Another element that requires an effective distribution network is the substantial regional economic and social gradients which are present in in most of these countries.

Where they differ

Business managers require a reliable indication of the real growth rates in a specific market and they also want to know whether this growth is sustainable.
From a recent survey in Russia, Turkey, China, Brazil, India and Malaysia we found the following decisive parameters marking the differences per country:

  • The political stability
  • The industry reform policies and industry network
  • The economic growth drivers
  • The determination of the government to increase the scope of healthcare
  • The local healthcare industry
  • The healthcare insurance system
  • The role of the private sector

Market growth indicators

Medical technology markets growth rates range from 2-4% (e.g. Russia, Brazil, …) to 8-10% (e.g. China, Turkey, …)
Healthcare expenditures vary widely from 4% in India to over 6 % or 7% in Russia and China to 9% in Brazil. Only a part of that (50 to 80%) is covered by public spending. The rest is patient contributions.

The actual market growth for MedTech products is largely impacted by the evolution in buying power for health care by a large part of the population. The growing middle class and the public insurance system are the main drivers for the respective healthcare markets.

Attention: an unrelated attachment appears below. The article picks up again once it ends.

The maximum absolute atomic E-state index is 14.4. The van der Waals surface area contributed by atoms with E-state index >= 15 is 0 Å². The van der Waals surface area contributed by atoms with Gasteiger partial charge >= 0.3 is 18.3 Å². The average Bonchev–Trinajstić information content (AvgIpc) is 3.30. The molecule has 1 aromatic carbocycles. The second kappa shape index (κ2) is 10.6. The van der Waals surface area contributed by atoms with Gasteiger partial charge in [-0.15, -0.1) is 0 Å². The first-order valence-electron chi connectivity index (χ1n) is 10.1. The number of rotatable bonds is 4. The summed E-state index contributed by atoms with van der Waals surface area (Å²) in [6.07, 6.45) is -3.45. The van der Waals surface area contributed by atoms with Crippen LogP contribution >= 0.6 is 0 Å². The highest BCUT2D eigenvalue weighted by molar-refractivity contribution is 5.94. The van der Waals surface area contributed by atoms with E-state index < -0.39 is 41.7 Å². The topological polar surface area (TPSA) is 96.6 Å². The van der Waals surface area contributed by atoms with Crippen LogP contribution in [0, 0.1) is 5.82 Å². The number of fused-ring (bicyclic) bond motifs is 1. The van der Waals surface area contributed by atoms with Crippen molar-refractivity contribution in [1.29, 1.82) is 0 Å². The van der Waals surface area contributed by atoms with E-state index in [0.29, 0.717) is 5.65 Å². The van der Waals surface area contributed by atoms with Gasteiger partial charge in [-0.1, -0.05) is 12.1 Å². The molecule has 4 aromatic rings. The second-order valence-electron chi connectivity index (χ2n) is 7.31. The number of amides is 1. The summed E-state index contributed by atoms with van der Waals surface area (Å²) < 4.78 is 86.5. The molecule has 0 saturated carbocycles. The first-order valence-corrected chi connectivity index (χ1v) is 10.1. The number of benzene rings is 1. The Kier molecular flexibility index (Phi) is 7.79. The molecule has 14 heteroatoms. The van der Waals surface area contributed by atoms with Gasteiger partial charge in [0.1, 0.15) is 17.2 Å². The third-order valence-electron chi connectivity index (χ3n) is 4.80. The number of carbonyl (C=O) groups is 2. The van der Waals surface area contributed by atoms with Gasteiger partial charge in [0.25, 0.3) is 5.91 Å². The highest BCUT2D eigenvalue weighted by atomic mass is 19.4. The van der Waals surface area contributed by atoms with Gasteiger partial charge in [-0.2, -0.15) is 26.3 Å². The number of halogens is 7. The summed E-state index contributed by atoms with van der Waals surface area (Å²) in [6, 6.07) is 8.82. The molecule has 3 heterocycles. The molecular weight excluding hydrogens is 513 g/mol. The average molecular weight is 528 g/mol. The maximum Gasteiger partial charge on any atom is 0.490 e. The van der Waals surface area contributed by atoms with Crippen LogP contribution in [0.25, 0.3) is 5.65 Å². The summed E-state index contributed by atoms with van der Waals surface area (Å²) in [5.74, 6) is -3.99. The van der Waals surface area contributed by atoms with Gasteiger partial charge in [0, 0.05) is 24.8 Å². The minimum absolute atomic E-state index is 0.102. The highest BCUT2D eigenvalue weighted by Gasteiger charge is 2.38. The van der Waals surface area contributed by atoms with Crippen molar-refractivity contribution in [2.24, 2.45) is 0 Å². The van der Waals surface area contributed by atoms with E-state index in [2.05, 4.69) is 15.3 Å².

Low levels of patient contribution and high penetration of public healthcare insurance systems lead to higher market growth rates. (e.g. improved healthcare insurance coverage in China, Brazil, Korea versus limited coverage in India, Malaysia, Thailand, …)

Some countries attempt to improve the availability of healthcare services by attracting private – for profit – care providers. Unless this policy is supported by a growing solid public HC insurance program, they only reach the upper and middle class of the population or turn to HC tourists from abroad. (e.g. high penetration of private care providers but limited public insurance in Malaysia, India versus a strong private sector supported by widening HC coverage in Turkey, Brazil)